I suppose it's old news about Lux Interior dying 50-years-and-a-day after Buddy Holly, but I'd be mistaken to not put in a word about what the guy's influence meant to me.
The Cramps are, without a doubt, one of the big influences on my life, a fact that becomes clearer as I get older. I'm not just talking about music, though about 90 percent of my records are due to their bad guidance. Their ability to take the best elements of early Rock 'n' Roll and make it completely their own freed me and a lot of others from what C.S. Lewis once called "chronological snobbery": the mindset that "new" is better, and that contemporary culture trumps all other considerations. That point really began to be made when I started hearing the originals of the songs The Cramps covered: that bloodcurdling scream The Phantom lets out at the beginning of "Love Me"? Sorry, college boy, but REM ain't gonna cut it after that.
It was Lux and Ivy that showed that the truly great stuff stands outside human constructs like "eras" and "decades", that you don't have to have your tastes dictated by whatever year you were born or graduated high school. That's why their influence spreads far beyond just music, and it also explains why rock critics, whose rock-music-as-art-form partyline The Cramps made so much confetti of, never understood them.
Well, I got it. So did plenty of others with no use for the ossified iconography of garbage like The Rock 'n' Roll Hall of Fame. We all are in his debt, even if we live another 100 years.
Here's to you, Lux. When you're ready to get that stake out of your heart and go on another rampage, gimmie a buzz.
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5 of 5 people found the following review helpful By Usvaldo de Leon, Jr. on November 10, 2006
Format: Audio CD Verified Purchase
The Cramps are very polarizing. Most people hate the very concept of them and loathe their existence. But if the idea of rockin' monsters, a big rockabilly beat, and the rantings of a wildman sound like something you'd be interested in, then this record is the place to start. Songs the Lord Taught Us was the debut album by the Cramps, following their EP Gravest Hits released the previous year in 1979. In this first full length, the Cramps unleashed a sickness that the country wasn't ready for - and, frankly, still isn't. The album sounded fantastic, despite the weird lyrics (full of werewolves, psycho killers, and other assorted unsavory members of society) and the extreme guitar work. Imagine Sonic Youth, perhaps, in a rockabilly context; that begins to scrape the top layer of the solos of Bryan Gregory. Alterniatively, it has been described as a five car pileup i on the Jersey Turnpike. That vision gives a sense of the evident dementia at work in this lovely record.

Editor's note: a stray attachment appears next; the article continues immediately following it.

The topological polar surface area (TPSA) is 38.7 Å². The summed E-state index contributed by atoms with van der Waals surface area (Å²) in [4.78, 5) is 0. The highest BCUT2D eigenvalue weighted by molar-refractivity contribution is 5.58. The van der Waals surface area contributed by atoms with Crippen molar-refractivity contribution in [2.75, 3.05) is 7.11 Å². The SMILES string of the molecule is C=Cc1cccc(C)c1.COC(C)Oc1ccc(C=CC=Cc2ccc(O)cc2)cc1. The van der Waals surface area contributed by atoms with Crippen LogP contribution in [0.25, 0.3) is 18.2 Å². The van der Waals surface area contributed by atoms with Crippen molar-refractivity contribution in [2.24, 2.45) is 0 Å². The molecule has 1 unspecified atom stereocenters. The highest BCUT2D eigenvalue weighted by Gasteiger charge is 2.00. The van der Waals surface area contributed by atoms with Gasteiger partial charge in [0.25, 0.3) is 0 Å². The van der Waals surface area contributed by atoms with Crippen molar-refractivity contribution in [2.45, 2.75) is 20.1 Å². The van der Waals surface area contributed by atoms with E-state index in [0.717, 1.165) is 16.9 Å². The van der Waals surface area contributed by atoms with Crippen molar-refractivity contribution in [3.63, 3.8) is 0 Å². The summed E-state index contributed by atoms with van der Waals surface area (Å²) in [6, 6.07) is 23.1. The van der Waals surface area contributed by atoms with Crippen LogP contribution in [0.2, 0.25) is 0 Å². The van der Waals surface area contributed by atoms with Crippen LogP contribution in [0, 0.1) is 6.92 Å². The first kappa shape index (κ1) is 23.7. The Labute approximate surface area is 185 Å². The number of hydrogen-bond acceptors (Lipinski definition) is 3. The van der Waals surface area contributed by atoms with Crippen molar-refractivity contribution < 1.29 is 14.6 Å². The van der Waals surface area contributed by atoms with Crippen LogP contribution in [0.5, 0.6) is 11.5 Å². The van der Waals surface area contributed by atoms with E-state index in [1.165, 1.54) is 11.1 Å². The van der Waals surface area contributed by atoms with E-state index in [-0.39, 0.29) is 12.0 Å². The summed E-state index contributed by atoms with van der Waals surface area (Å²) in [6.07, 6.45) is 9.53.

Recommended for anyone who loves the idea that Elvis Presley might have been replaced by Frankenstien's monster, and what that might have been like.
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8 of 9 people found the following review helpful By MR B DUTHIE on March 18, 2004
Format: Audio CD
This is one of my favourite albums. It's an absolute classic and totally unique. The Cramps are basically fantastic.
If you've got a taste for the unusual, the dark, you like horror films and consider yourself an "outsider" then you have found your band.
The Cramps do sort of defy catagorization but if I was to try I'd say Swaggering Psychobilly Punks from Hell, but cooler

This is their long play debut. Just buy it, if you don't like it at first - learn
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4 of 4 people found the following review helpful By Bachelier on January 21, 2007
Format: Audio CD
Still my favorite Cramps album, for it contains my favorite Cramps cover of The Sonics' "Strychnine." This is rock-a-billy, punk, garage, lo-fi production, and vocals straight out of the gothic school of Screamin' Jay Hawkins.

But it is better than all that and transcends that from which it was born.

Probably difficult to overstate how influential this album is, and the lame "you had to be there" is inadequate. For both The Cramps and DEVO were products of Ohio, low rent art scenes, and desperation to smash back at the sludge coming from the payola radio of 1970s America. What is ironic is the Cramps were accused of embracing a cartoonish version of Satanic theatrics as part of their image, while meanwhile head-banger music as ludicrous as a spandex pentagram was chronicled with precision and admiration by CREAM.

For anyone starting a band and considering your placement in the pantheon of rock genre, this is a must listen.